By on February 10, 2020

Chery Automobile

It sounds like a European-Australian air carrier, but Vantas is also the name of a new Chinese automotive brand envisioned for the North American market.

The distributor behind the proposed brand should be familiar: California’s HAAH Automotive Holdings, which also plans to introduce the Chinese Zotye brand to the United States. This time, the introduction is an upscale one, with HAAH and China’s Chery Automobile signing a technical cooperation agreement to deliver a new brand, and a new SUV, to U.S. consumers.

In an announcement Monday, HAAH stated, “VANTAS vehicles will be on the Exeed platform, which has been developed with global resources and technologies targeted specifically at United States and Canadian consumers.”

Exeed is a subsidiary of Chery; the holding company claims an upmarket SUV will be the first vehicle it brings to North America.

“The specific model and other details have not been announced yet. Engineering development for homologation in the U.S. market has already begun,” HAAH stated, adding that the model will be “similar, but not identical, to” the Chinese-market Exeed TXL.

In October, HAAH and Zotye USA announced the filling of 100 U.S. dealer markets for that brand’s introduction, citing a 2021 on-sale date.

HAAH CEO Duke Hale told Automotive News at the time, “HAAH Automotive Holdings is a holding company really designed to handle shared services, so IT, legal, finance, HR, parts distribution, those kind of things are housed in HAAH Holdings. That was always the vision,” adding, “Zotye USA happens to be the first brand we’ll represent.”

The Exceed TXL is a long-wheelbase, three-row variant of a midsize crossover that, in stock form, is slightly smaller than a Ford Edge. In the Chinese market, both versions draw power from a 1.6-liter turbocharged four-cylinder engine (197 hp, 214 lb-ft). An underwhelming prospect for American consumers, though parent Chery fields a lineup of engines up to 4.0 liters of displacement.

With two Chinese brands now in line for a U.S. entry via HAAH, the story’s conclusion remains cloaked in haze. No shortage of on-the-ground work must be performed before U.S.-conforming vehicles arrive; even then, there’s still the question of market reception. It remains to be seen whether American buyers are ready to take a Chinese-brand vehicle home, even if offered at a cut-rate price. At the back of many minds will be quality concerns, followed soon after by those relating to the brand’s longevity.

Place your bets.

[Image: Chery Automobile]

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32 Comments on “Vantas – a Brand Worth Knowing About?...”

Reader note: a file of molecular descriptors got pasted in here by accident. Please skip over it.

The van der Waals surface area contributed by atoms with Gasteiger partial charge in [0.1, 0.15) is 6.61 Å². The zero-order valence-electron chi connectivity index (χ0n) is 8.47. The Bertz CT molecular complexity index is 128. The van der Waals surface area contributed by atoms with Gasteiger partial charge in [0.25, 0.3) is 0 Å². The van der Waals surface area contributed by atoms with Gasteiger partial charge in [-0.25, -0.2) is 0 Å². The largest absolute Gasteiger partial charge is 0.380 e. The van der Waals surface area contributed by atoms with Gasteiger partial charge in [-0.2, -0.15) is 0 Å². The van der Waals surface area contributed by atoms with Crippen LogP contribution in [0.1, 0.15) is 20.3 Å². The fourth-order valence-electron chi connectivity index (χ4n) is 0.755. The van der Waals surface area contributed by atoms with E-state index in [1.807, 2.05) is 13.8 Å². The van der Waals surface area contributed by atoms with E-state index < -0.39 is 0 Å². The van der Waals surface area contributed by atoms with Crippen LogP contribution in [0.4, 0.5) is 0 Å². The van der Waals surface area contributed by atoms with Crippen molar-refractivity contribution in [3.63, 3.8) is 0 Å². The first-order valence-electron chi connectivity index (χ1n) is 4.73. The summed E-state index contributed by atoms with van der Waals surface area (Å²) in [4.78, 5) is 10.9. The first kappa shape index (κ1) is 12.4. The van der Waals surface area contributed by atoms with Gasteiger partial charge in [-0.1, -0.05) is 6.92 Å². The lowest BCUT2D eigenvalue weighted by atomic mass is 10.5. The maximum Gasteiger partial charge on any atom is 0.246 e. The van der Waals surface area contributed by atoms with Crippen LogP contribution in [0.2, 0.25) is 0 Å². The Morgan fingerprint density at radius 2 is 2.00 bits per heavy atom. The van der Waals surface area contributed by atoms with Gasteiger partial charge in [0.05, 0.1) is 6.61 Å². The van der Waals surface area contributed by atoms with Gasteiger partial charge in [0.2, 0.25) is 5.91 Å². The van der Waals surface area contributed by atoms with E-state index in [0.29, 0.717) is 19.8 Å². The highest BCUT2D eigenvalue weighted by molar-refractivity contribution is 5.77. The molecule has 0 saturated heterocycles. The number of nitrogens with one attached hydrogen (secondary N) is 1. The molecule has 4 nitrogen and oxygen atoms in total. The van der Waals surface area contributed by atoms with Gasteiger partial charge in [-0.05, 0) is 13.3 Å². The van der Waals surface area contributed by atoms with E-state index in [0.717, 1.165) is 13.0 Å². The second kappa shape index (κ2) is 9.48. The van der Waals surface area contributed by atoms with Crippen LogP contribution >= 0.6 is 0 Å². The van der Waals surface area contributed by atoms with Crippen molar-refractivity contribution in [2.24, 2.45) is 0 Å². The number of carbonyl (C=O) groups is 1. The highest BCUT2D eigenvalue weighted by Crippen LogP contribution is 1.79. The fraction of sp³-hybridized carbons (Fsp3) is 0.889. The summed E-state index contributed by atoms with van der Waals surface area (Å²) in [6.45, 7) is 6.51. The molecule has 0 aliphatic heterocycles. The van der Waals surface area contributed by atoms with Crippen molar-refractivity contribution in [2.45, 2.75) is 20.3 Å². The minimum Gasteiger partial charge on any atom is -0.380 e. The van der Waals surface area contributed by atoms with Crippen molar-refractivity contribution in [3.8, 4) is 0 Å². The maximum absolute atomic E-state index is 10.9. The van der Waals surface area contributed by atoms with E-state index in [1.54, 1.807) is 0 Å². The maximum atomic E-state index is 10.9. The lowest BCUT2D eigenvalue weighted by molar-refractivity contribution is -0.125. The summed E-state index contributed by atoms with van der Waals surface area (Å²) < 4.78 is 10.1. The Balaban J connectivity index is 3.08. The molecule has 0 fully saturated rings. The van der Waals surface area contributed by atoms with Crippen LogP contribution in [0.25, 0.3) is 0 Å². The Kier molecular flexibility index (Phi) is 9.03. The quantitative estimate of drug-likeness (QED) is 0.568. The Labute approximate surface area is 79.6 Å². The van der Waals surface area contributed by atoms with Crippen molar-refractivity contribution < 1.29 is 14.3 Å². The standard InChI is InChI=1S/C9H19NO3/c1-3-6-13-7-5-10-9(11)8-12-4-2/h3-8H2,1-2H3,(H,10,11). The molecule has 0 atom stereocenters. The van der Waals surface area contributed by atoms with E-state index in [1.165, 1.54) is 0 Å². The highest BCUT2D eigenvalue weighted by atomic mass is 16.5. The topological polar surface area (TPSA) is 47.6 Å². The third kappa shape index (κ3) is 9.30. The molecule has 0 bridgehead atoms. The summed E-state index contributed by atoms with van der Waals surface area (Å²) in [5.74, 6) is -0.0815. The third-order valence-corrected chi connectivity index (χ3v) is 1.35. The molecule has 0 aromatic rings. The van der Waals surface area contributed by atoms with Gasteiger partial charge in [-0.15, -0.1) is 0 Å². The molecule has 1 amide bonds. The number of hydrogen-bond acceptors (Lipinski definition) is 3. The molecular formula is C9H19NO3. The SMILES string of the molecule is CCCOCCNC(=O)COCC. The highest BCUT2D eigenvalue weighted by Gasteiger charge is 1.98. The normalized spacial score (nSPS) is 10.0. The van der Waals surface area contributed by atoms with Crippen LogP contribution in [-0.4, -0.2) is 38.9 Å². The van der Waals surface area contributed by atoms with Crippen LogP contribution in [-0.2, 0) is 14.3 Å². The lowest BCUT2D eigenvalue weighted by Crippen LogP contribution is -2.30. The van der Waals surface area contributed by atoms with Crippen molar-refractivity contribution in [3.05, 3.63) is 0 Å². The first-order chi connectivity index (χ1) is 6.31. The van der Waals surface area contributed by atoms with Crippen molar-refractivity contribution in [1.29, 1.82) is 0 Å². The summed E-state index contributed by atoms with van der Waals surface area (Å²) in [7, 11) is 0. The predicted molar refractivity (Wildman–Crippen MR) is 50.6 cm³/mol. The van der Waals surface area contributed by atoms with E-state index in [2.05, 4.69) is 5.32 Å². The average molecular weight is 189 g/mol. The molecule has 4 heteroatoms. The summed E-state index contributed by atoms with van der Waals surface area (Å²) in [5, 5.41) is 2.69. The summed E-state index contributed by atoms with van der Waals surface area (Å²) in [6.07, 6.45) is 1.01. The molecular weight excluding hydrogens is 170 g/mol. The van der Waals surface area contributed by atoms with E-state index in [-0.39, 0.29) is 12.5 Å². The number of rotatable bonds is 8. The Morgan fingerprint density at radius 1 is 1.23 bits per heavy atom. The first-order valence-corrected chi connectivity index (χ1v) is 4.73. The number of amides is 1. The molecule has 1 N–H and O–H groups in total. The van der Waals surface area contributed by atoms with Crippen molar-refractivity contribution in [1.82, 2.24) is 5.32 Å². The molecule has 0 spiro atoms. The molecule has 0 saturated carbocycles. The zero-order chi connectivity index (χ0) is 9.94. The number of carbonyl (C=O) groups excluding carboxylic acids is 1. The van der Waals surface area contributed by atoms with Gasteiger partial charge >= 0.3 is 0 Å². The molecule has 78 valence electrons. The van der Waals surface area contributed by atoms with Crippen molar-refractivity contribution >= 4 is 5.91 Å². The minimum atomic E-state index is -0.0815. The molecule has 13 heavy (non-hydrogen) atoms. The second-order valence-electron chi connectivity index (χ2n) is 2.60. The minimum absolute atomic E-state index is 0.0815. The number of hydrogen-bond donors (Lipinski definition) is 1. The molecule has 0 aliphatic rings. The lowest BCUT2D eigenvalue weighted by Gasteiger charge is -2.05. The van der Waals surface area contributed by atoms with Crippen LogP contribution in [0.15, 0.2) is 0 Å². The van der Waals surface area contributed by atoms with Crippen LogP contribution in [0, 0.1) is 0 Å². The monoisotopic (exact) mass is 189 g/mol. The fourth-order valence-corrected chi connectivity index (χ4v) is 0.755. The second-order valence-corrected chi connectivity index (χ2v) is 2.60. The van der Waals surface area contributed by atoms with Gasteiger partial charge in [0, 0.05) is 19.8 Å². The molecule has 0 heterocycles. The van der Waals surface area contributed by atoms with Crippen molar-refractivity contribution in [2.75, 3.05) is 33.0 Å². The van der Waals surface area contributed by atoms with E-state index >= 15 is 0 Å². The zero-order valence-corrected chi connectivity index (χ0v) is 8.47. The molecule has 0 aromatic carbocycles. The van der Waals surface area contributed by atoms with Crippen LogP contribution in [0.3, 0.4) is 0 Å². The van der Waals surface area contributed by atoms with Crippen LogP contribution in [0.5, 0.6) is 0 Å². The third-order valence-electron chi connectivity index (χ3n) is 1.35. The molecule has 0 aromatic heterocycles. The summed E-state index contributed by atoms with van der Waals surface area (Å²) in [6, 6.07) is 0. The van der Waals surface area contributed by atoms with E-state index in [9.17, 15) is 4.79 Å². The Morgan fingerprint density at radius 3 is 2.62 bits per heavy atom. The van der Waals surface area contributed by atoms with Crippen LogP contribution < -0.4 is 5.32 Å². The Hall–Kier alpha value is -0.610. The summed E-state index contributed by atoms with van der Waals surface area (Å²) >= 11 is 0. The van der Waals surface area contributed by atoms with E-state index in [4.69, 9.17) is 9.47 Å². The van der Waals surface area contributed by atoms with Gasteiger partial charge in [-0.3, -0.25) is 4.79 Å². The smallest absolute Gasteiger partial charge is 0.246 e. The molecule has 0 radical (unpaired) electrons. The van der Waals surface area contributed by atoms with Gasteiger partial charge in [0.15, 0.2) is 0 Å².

• avatar

    This looks and is packaged like a knockoff Hyundai Santa Fe. I’m sure people will just be rushing to buy a derivative CUV from a brand with no history in the US and unknown after-sale support.

  • avatar

    Anyone have experience with getting an in warranty Huawei laptop fixed?

    I had a ZTE phone a few years ago, and needed repair. They have an office in TX that did the work and I was happy with the turnaround. Cars are a whole different game, though.

  • avatar

    They’ll be in court forever with that knock-off crap getting their asses sued off. Please do come, so you can have an example made out of you.

  • avatar

    Sadly, I think most consumers won’t give a fig, as long as the price is right. More $$$ for Chairman-for-life Xi to use to continue to push the US to the side with…

    • 0 avatar

      Will the dealers have unified names? – Commie’s Motors?

    • 0 avatar

      Xi is a “dictator for the life” figure, just like Ceasar. But his term is coming to abrupt end. Just watch.

      • 0 avatar

        I always ask people this question – why do you care? Why nobody cares about UK, Saudi Arabia, Qatar, Swaziland, Monaco, Bahrain, Brunei, etc. Places where monarchs rule or have say. Now, Xi is actually elected by Chinese hierarchical electoral process. Same group of people surely can take him down. And yea, nobody screams that UK has no constitution and lives on gentlemanly agreement between parliament and royals.

        • 0 avatar

          Royalty in the UK has very little written power, sure they approve what the parliament votes on but very rarely do they go against what is voted for since they know their power is really only ceremonial and would be stripped the second they voted against pretty much anything.